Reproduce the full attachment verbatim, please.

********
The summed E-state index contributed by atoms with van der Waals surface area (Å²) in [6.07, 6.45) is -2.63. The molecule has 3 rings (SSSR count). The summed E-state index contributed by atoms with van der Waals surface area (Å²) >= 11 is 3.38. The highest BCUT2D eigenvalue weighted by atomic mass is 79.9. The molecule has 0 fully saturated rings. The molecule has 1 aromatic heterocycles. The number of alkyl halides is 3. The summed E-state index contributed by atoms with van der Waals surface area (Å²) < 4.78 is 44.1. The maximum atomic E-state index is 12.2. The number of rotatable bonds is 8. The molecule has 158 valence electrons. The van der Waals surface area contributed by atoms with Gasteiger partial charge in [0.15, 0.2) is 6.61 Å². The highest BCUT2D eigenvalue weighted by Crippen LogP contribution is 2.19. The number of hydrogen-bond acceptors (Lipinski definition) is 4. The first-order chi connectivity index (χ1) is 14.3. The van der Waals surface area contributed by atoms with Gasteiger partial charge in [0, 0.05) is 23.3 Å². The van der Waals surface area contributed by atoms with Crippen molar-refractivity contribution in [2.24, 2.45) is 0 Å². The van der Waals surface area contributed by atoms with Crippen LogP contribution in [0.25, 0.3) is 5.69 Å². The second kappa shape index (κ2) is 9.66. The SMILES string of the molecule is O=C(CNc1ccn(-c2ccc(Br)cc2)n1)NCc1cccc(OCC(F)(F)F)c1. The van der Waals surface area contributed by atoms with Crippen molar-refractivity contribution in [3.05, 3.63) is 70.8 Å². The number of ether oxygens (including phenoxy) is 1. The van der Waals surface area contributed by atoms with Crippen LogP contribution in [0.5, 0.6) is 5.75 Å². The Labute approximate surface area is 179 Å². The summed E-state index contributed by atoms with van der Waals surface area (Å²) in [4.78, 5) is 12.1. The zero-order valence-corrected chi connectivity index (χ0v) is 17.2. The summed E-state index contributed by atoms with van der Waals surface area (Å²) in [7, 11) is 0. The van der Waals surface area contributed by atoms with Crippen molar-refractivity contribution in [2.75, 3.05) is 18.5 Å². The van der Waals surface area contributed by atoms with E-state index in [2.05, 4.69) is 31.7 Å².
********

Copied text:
The summed E-state index contributed by atoms with van der Waals surface area (Å²) in [6.07, 6.45) is -2.63. The molecule has 3 rings (SSSR count). The summed E-state index contributed by atoms with van der Waals surface area (Å²) >= 11 is 3.38. The highest BCUT2D eigenvalue weighted by atomic mass is 79.9. The molecule has 0 fully saturated rings. The molecule has 1 aromatic heterocycles. The number of alkyl halides is 3. The summed E-state index contributed by atoms with van der Waals surface area (Å²) < 4.78 is 44.1. The maximum atomic E-state index is 12.2. The number of rotatable bonds is 8. The molecule has 158 valence electrons. The van der Waals surface area contributed by atoms with Gasteiger partial charge in [0.15, 0.2) is 6.61 Å². The highest BCUT2D eigenvalue weighted by Crippen LogP contribution is 2.19. The number of hydrogen-bond acceptors (Lipinski definition) is 4. The first-order chi connectivity index (χ1) is 14.3. The van der Waals surface area contributed by atoms with Gasteiger partial charge in [0, 0.05) is 23.3 Å². The van der Waals surface area contributed by atoms with Crippen molar-refractivity contribution in [2.24, 2.45) is 0 Å². The van der Waals surface area contributed by atoms with Crippen LogP contribution in [0.25, 0.3) is 5.69 Å². The second kappa shape index (κ2) is 9.66. The SMILES string of the molecule is O=C(CNc1ccn(-c2ccc(Br)cc2)n1)NCc1cccc(OCC(F)(F)F)c1. The van der Waals surface area contributed by atoms with Crippen molar-refractivity contribution in [3.05, 3.63) is 70.8 Å². The number of ether oxygens (including phenoxy) is 1. The van der Waals surface area contributed by atoms with Crippen LogP contribution in [0.5, 0.6) is 5.75 Å². The Labute approximate surface area is 179 Å². The summed E-state index contributed by atoms with van der Waals surface area (Å²) in [4.78, 5) is 12.1. The zero-order valence-corrected chi connectivity index (χ0v) is 17.2. The summed E-state index contributed by atoms with van der Waals surface area (Å²) in [7, 11) is 0. The van der Waals surface area contributed by atoms with Crippen molar-refractivity contribution in [2.75, 3.05) is 18.5 Å². The van der Waals surface area contributed by atoms with E-state index in [2.05, 4.69) is 31.7 Å².